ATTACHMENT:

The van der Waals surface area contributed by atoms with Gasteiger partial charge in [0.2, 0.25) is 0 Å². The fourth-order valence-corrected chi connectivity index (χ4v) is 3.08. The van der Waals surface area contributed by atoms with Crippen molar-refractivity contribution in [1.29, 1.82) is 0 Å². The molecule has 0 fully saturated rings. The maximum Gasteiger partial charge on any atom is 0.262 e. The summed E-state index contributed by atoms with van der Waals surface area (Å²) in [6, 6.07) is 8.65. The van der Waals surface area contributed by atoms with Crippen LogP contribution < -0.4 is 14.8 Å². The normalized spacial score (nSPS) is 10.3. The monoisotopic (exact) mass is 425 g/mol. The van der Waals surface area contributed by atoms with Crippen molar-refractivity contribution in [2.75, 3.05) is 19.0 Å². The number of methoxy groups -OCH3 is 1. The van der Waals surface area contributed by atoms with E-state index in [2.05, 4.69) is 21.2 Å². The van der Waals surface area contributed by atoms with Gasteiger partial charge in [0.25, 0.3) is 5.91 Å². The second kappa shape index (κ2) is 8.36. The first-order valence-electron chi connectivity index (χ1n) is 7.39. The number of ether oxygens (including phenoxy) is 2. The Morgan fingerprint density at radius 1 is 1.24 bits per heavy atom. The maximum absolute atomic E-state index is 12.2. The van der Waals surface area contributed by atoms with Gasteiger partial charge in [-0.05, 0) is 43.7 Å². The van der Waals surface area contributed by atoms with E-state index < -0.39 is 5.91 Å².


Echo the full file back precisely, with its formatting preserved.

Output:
The van der Waals surface area contributed by atoms with Gasteiger partial charge in [0.2, 0.25) is 0 Å². The fourth-order valence-corrected chi connectivity index (χ4v) is 3.08. The van der Waals surface area contributed by atoms with Crippen molar-refractivity contribution in [1.29, 1.82) is 0 Å². The molecule has 0 fully saturated rings. The maximum Gasteiger partial charge on any atom is 0.262 e. The summed E-state index contributed by atoms with van der Waals surface area (Å²) in [6, 6.07) is 8.65. The van der Waals surface area contributed by atoms with Crippen LogP contribution < -0.4 is 14.8 Å². The normalized spacial score (nSPS) is 10.3. The monoisotopic (exact) mass is 425 g/mol. The van der Waals surface area contributed by atoms with Crippen molar-refractivity contribution in [2.75, 3.05) is 19.0 Å². The number of methoxy groups -OCH3 is 1. The van der Waals surface area contributed by atoms with E-state index in [2.05, 4.69) is 21.2 Å². The van der Waals surface area contributed by atoms with Gasteiger partial charge in [0.25, 0.3) is 5.91 Å². The second kappa shape index (κ2) is 8.36. The first-order valence-electron chi connectivity index (χ1n) is 7.39. The number of ether oxygens (including phenoxy) is 2. The Morgan fingerprint density at radius 1 is 1.24 bits per heavy atom. The maximum absolute atomic E-state index is 12.2. The van der Waals surface area contributed by atoms with Gasteiger partial charge in [-0.05, 0) is 43.7 Å². The van der Waals surface area contributed by atoms with E-state index < -0.39 is 5.91 Å².